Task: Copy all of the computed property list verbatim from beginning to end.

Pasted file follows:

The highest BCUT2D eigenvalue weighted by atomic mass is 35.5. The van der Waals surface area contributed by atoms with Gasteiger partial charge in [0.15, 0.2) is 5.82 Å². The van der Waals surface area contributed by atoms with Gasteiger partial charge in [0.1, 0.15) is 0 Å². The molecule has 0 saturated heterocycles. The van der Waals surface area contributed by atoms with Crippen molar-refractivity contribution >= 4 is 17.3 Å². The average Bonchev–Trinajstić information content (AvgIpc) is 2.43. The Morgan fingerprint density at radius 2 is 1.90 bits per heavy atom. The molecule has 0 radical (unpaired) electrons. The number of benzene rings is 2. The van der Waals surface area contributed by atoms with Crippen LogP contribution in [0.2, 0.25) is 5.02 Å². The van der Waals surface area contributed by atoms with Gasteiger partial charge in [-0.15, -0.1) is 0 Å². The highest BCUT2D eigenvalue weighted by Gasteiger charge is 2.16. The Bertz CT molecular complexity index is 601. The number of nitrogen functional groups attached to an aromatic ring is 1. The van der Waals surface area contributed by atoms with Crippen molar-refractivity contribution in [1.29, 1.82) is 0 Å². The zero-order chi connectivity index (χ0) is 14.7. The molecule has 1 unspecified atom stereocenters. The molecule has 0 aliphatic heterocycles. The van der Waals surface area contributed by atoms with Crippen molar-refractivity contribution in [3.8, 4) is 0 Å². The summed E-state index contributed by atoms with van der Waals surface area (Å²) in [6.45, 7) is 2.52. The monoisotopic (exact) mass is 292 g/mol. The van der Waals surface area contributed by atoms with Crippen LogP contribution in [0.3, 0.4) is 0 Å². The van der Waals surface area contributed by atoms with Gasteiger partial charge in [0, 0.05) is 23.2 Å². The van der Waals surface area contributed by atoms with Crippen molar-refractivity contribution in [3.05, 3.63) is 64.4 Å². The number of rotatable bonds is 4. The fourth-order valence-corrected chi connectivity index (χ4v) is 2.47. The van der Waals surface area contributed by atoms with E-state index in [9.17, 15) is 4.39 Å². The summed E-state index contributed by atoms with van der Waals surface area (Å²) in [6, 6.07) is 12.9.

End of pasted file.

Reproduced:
The highest BCUT2D eigenvalue weighted by atomic mass is 35.5. The van der Waals surface area contributed by atoms with Gasteiger partial charge in [0.15, 0.2) is 5.82 Å². The van der Waals surface area contributed by atoms with Gasteiger partial charge in [0.1, 0.15) is 0 Å². The molecule has 0 saturated heterocycles. The van der Waals surface area contributed by atoms with Crippen molar-refractivity contribution >= 4 is 17.3 Å². The average Bonchev–Trinajstić information content (AvgIpc) is 2.43. The Morgan fingerprint density at radius 2 is 1.90 bits per heavy atom. The molecule has 0 radical (unpaired) electrons. The number of benzene rings is 2. The van der Waals surface area contributed by atoms with Crippen LogP contribution in [0.2, 0.25) is 5.02 Å². The van der Waals surface area contributed by atoms with Gasteiger partial charge in [-0.15, -0.1) is 0 Å². The highest BCUT2D eigenvalue weighted by Gasteiger charge is 2.16. The Bertz CT molecular complexity index is 601. The number of nitrogen functional groups attached to an aromatic ring is 1. The van der Waals surface area contributed by atoms with Crippen molar-refractivity contribution in [1.29, 1.82) is 0 Å². The zero-order chi connectivity index (χ0) is 14.7. The molecule has 1 unspecified atom stereocenters. The molecule has 0 aliphatic heterocycles. The van der Waals surface area contributed by atoms with Crippen molar-refractivity contribution in [3.8, 4) is 0 Å². The summed E-state index contributed by atoms with van der Waals surface area (Å²) in [6.45, 7) is 2.52. The monoisotopic (exact) mass is 292 g/mol. The van der Waals surface area contributed by atoms with Crippen LogP contribution in [0.3, 0.4) is 0 Å². The van der Waals surface area contributed by atoms with Gasteiger partial charge in [0, 0.05) is 23.2 Å². The van der Waals surface area contributed by atoms with Crippen molar-refractivity contribution in [3.05, 3.63) is 64.4 Å². The number of rotatable bonds is 4. The fourth-order valence-corrected chi connectivity index (χ4v) is 2.47. The van der Waals surface area contributed by atoms with E-state index in [9.17, 15) is 4.39 Å². The summed E-state index contributed by atoms with van der Waals surface area (Å²) in [6, 6.07) is 12.9.